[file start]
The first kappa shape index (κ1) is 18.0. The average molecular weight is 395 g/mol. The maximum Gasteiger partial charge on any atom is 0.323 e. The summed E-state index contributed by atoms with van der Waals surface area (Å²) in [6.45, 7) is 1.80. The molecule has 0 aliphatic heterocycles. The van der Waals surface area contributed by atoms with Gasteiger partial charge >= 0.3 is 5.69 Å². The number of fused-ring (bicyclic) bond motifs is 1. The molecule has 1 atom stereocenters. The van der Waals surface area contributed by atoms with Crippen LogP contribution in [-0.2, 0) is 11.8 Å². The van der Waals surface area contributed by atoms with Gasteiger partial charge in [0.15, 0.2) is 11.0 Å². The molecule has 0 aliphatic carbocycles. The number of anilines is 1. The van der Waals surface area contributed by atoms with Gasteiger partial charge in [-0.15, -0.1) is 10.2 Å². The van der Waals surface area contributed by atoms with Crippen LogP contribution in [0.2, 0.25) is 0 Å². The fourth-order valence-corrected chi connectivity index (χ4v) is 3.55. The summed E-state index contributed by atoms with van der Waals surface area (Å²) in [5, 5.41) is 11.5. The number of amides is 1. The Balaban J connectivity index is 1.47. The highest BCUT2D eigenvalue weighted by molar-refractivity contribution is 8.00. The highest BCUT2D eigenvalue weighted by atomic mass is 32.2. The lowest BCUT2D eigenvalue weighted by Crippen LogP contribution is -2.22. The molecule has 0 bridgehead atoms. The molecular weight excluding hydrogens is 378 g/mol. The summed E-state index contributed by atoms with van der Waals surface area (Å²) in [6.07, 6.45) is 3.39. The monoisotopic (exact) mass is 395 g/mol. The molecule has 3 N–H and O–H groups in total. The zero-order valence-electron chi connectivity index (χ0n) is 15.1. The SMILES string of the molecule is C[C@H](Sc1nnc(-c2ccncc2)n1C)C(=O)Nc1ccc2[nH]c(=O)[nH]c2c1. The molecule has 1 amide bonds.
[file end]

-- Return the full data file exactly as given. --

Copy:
The first kappa shape index (κ1) is 18.0. The average molecular weight is 395 g/mol. The maximum Gasteiger partial charge on any atom is 0.323 e. The summed E-state index contributed by atoms with van der Waals surface area (Å²) in [6.45, 7) is 1.80. The molecule has 0 aliphatic heterocycles. The van der Waals surface area contributed by atoms with Gasteiger partial charge >= 0.3 is 5.69 Å². The number of fused-ring (bicyclic) bond motifs is 1. The molecule has 1 atom stereocenters. The van der Waals surface area contributed by atoms with Crippen LogP contribution in [-0.2, 0) is 11.8 Å². The van der Waals surface area contributed by atoms with Gasteiger partial charge in [0.15, 0.2) is 11.0 Å². The molecule has 0 aliphatic carbocycles. The number of anilines is 1. The van der Waals surface area contributed by atoms with Gasteiger partial charge in [-0.15, -0.1) is 10.2 Å². The van der Waals surface area contributed by atoms with Crippen LogP contribution in [0.2, 0.25) is 0 Å². The fourth-order valence-corrected chi connectivity index (χ4v) is 3.55. The summed E-state index contributed by atoms with van der Waals surface area (Å²) in [5, 5.41) is 11.5. The number of amides is 1. The Balaban J connectivity index is 1.47. The highest BCUT2D eigenvalue weighted by molar-refractivity contribution is 8.00. The highest BCUT2D eigenvalue weighted by atomic mass is 32.2. The lowest BCUT2D eigenvalue weighted by Crippen LogP contribution is -2.22. The molecule has 0 bridgehead atoms. The molecular weight excluding hydrogens is 378 g/mol. The summed E-state index contributed by atoms with van der Waals surface area (Å²) in [6.07, 6.45) is 3.39. The monoisotopic (exact) mass is 395 g/mol. The molecule has 3 N–H and O–H groups in total. The zero-order valence-electron chi connectivity index (χ0n) is 15.1. The SMILES string of the molecule is C[C@H](Sc1nnc(-c2ccncc2)n1C)C(=O)Nc1ccc2[nH]c(=O)[nH]c2c1. The molecule has 1 amide bonds.